The term intersectionality is slowly finding its way in widening participation (WP), equality and diversity (E&D) practice in UK Higher Education. For example, Equality Challenge Unit (ECU) has included questions around intersectionality in the assessment of universities, departments and research institutes obtaining gender and race equality markers. What is intersectionality? And, do we already have a clear idea of what its potential success entails?
Last week, I attended an interview with journalist and activist Naomi Klein at the Southbank Centre in London, where she discussed the context of her recently published book No is Not Enough. She shared her tactics of resisting the current political climate, unequal wealth distribution, infringement of human rights and environmental damage. She also spoke of an ‘intersectional’ approach to solving the issues that humanity faces today, referring to a particular method of inclusivity – which may be useful to WP and E&D practice in UK Higher Education too.
Legal theorist Kimberlé W. Crenshaw was one of the first academics to introduce the term ‘intersectionality’. Her 1989 article demonstrates that ‘black’ ‘women’ in the US are often invisible, because they fall outside both the ‘white’ and the ‘male’ dominant social and legal norms. Crenshaw calls for a praxis of intersectionality, which aims to bridge social justice theory and practice. As familiar to E&D practitioners in Higher Education, the moment ‘extra’ marginalised positions are recognised in legislation or policies is just the beginning of a long process of enacting their right to equal treatment.
You may wonder, do we really need the term ‘intersectionality’ to arrive at equality? Isn’t it just common sense to pay extra attention to differences between people when creating inclusive environments? An ‘intersectional’ understanding of inequality indeed already existed before the term was introduced. For example, feminists of colour in the 1960s and 1970s in US facilitated dialogue and collaboration between many different identity movements (see, for example, Bilge and Collins, 2016).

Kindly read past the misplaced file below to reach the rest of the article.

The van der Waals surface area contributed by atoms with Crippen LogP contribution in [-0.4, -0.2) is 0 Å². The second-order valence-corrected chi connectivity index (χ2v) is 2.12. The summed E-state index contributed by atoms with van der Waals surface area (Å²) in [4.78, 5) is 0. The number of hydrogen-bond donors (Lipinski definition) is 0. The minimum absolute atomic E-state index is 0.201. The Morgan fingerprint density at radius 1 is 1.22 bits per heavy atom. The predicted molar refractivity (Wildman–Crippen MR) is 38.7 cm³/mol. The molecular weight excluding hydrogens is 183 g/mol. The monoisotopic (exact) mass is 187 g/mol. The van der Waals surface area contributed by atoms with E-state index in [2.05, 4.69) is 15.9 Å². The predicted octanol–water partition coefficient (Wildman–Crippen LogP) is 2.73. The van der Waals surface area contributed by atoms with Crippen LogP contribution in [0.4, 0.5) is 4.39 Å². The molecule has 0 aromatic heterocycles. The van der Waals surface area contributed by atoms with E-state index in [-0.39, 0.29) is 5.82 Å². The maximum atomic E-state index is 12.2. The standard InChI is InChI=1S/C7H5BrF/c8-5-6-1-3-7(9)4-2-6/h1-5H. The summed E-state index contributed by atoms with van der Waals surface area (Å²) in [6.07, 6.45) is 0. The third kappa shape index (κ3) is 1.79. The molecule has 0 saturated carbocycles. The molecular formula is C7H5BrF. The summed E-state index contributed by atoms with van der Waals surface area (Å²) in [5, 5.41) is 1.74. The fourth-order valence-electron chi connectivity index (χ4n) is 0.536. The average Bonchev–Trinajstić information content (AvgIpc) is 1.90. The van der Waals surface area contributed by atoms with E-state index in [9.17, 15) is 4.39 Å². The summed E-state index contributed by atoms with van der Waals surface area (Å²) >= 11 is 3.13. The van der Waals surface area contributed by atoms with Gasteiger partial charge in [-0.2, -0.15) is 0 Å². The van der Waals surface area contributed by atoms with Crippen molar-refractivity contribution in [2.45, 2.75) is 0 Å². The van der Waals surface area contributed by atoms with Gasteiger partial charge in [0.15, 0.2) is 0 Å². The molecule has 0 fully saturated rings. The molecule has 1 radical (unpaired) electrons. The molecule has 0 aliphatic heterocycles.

Nevertheless, ‘intersectionality’ is very useful in making understandable that being a ‘black’ ‘woman’ in pre-dominantly ‘white’, ‘male’ environments is more than simply the sum of being ‘black’ and a ‘woman’. It can also demonstrate that additional vulnerabilities in marginalised positions (such as an LGB sexual orientation, disability, working class background, transgender identity and/or intersex disposition) can create even more societal barriers to individuals, which are far from ‘common knowledge’.
For successful WP and E&D practice, ‘intersectionality’ can function as a shortcut for understanding that we should expect barriers yet unknown to us, as none of us works with a full view of diversity or has knowledge of all ‘intersectionally’ lived experiences.How do we continue from here? Should successful intersectional E&D practice address as many protected characteristics as possible? Should it bring as much diversity as possible in one room? Should it consist of making sure that all ‘intersectionally’ lived experiences feed into decision-making processes? Should it facilitate meaningful partnerships between individuals who would have otherwise not met? Or, is it all of the above? What should be prioritised now, and how do we know what works (best)?
There is a good chance we have not yet begun understanding what intersectionality truly entails for social justice practice. This is something that author and activist Angela Davis hinted at in an interview at the Southbank Centre, just a few months before Klein was there.
Klein, Crenshaw and Davis would agree on one thing, however, and that is the importance of ensuring that the most vulnerable of our society are at the heart of our E&D practice and activism. Therefore, an intersectional approach entails difficult conversations, disagreement and conflict solving between marginalised, semi-marginalised, dominant and semi-dominant stakeholders — perhaps more than currently take place in UK Higher Education.
Key to intersectionality is embracing the knowledge that everybody has blind spots and there can always be elephants in the room, without even E&D experts noticing them. This is the reason why intersectionality could be so effective: it keeps us thinking and searching together. Universities that adopt an intersectional perspective of diversity acknowledge the importance of a structural approach to equality and inclusivity, and should support staff and students accordingly.